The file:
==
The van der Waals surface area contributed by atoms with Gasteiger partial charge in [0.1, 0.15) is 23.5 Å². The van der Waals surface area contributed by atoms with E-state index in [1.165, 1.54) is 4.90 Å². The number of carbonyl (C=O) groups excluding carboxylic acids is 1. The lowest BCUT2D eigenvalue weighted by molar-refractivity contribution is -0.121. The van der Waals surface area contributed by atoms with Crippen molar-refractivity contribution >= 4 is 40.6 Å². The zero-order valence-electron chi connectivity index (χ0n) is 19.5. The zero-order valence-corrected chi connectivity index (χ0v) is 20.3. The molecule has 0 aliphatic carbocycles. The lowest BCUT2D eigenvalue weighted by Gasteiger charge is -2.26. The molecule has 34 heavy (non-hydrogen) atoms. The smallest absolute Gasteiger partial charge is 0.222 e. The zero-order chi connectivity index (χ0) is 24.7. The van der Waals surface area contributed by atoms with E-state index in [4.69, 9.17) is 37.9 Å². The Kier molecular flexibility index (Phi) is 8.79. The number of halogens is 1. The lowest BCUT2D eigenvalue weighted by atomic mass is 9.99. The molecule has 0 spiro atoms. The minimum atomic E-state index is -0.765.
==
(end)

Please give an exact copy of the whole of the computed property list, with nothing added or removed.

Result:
The van der Waals surface area contributed by atoms with Gasteiger partial charge in [0.1, 0.15) is 23.5 Å². The van der Waals surface area contributed by atoms with E-state index in [1.165, 1.54) is 4.90 Å². The number of carbonyl (C=O) groups excluding carboxylic acids is 1. The lowest BCUT2D eigenvalue weighted by molar-refractivity contribution is -0.121. The van der Waals surface area contributed by atoms with Crippen molar-refractivity contribution >= 4 is 40.6 Å². The zero-order valence-electron chi connectivity index (χ0n) is 19.5. The zero-order valence-corrected chi connectivity index (χ0v) is 20.3. The molecule has 0 aliphatic carbocycles. The lowest BCUT2D eigenvalue weighted by Gasteiger charge is -2.26. The molecule has 34 heavy (non-hydrogen) atoms. The smallest absolute Gasteiger partial charge is 0.222 e. The zero-order chi connectivity index (χ0) is 24.7. The van der Waals surface area contributed by atoms with E-state index in [4.69, 9.17) is 37.9 Å². The Kier molecular flexibility index (Phi) is 8.79. The number of halogens is 1. The lowest BCUT2D eigenvalue weighted by atomic mass is 9.99. The molecule has 0 spiro atoms. The minimum atomic E-state index is -0.765.